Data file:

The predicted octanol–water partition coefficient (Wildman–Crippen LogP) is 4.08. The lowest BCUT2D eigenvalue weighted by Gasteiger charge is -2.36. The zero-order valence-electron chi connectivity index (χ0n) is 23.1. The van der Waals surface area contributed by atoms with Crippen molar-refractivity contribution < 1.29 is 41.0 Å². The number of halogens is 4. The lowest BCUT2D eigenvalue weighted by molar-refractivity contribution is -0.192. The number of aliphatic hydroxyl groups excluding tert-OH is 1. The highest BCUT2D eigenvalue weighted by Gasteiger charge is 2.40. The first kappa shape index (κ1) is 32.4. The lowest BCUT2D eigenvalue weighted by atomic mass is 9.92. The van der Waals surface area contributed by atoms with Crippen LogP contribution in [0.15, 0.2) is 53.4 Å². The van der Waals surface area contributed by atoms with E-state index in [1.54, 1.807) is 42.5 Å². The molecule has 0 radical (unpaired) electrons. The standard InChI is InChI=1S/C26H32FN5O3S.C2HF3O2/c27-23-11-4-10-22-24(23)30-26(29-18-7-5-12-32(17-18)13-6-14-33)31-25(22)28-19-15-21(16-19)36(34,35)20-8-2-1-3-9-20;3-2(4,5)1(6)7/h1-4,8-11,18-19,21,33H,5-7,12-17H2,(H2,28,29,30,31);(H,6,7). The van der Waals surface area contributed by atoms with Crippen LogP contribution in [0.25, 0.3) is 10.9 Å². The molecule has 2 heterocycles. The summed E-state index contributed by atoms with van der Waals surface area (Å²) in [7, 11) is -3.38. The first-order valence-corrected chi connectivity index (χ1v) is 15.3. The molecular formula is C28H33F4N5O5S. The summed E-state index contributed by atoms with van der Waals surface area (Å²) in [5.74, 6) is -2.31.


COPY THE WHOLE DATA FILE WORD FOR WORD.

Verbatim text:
The predicted octanol–water partition coefficient (Wildman–Crippen LogP) is 4.08. The lowest BCUT2D eigenvalue weighted by Gasteiger charge is -2.36. The zero-order valence-electron chi connectivity index (χ0n) is 23.1. The van der Waals surface area contributed by atoms with Crippen molar-refractivity contribution < 1.29 is 41.0 Å². The number of halogens is 4. The lowest BCUT2D eigenvalue weighted by molar-refractivity contribution is -0.192. The number of aliphatic hydroxyl groups excluding tert-OH is 1. The highest BCUT2D eigenvalue weighted by Gasteiger charge is 2.40. The first kappa shape index (κ1) is 32.4. The lowest BCUT2D eigenvalue weighted by atomic mass is 9.92. The van der Waals surface area contributed by atoms with Crippen LogP contribution in [0.15, 0.2) is 53.4 Å². The van der Waals surface area contributed by atoms with E-state index in [1.54, 1.807) is 42.5 Å². The molecule has 0 radical (unpaired) electrons. The standard InChI is InChI=1S/C26H32FN5O3S.C2HF3O2/c27-23-11-4-10-22-24(23)30-26(29-18-7-5-12-32(17-18)13-6-14-33)31-25(22)28-19-15-21(16-19)36(34,35)20-8-2-1-3-9-20;3-2(4,5)1(6)7/h1-4,8-11,18-19,21,33H,5-7,12-17H2,(H2,28,29,30,31);(H,6,7). The van der Waals surface area contributed by atoms with Crippen LogP contribution in [0.25, 0.3) is 10.9 Å². The molecule has 2 heterocycles. The summed E-state index contributed by atoms with van der Waals surface area (Å²) in [7, 11) is -3.38. The first-order valence-corrected chi connectivity index (χ1v) is 15.3. The molecular formula is C28H33F4N5O5S. The summed E-state index contributed by atoms with van der Waals surface area (Å²) in [5.74, 6) is -2.31.